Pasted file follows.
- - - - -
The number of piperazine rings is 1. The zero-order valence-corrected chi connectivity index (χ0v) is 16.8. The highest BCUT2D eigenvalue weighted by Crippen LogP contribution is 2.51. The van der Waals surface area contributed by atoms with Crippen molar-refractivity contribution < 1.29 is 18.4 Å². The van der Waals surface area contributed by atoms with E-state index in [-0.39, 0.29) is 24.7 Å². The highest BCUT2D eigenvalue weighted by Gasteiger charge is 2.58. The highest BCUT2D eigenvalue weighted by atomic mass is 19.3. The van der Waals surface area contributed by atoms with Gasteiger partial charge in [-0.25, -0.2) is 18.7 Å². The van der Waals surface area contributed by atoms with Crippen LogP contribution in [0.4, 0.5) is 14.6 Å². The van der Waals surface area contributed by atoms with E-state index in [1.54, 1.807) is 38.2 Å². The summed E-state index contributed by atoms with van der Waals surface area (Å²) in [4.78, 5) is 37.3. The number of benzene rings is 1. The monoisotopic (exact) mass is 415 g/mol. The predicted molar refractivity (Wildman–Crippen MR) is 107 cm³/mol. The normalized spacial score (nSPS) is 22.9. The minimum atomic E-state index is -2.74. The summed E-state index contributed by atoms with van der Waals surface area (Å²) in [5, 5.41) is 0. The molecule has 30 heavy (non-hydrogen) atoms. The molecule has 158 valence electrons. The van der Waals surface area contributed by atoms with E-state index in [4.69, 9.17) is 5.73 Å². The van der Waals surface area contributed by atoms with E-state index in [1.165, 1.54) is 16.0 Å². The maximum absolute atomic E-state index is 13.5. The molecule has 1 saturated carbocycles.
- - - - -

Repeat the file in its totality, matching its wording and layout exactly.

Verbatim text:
The number of piperazine rings is 1. The zero-order valence-corrected chi connectivity index (χ0v) is 16.8. The highest BCUT2D eigenvalue weighted by Crippen LogP contribution is 2.51. The van der Waals surface area contributed by atoms with Crippen molar-refractivity contribution < 1.29 is 18.4 Å². The van der Waals surface area contributed by atoms with E-state index in [-0.39, 0.29) is 24.7 Å². The highest BCUT2D eigenvalue weighted by Gasteiger charge is 2.58. The highest BCUT2D eigenvalue weighted by atomic mass is 19.3. The van der Waals surface area contributed by atoms with Gasteiger partial charge in [-0.25, -0.2) is 18.7 Å². The van der Waals surface area contributed by atoms with Crippen LogP contribution in [0.4, 0.5) is 14.6 Å². The van der Waals surface area contributed by atoms with E-state index in [1.54, 1.807) is 38.2 Å². The summed E-state index contributed by atoms with van der Waals surface area (Å²) in [4.78, 5) is 37.3. The number of benzene rings is 1. The monoisotopic (exact) mass is 415 g/mol. The predicted molar refractivity (Wildman–Crippen MR) is 107 cm³/mol. The normalized spacial score (nSPS) is 22.9. The minimum atomic E-state index is -2.74. The summed E-state index contributed by atoms with van der Waals surface area (Å²) in [5, 5.41) is 0. The molecule has 30 heavy (non-hydrogen) atoms. The molecule has 158 valence electrons. The van der Waals surface area contributed by atoms with E-state index in [4.69, 9.17) is 5.73 Å². The van der Waals surface area contributed by atoms with E-state index in [1.165, 1.54) is 16.0 Å². The maximum absolute atomic E-state index is 13.5. The molecule has 1 saturated carbocycles.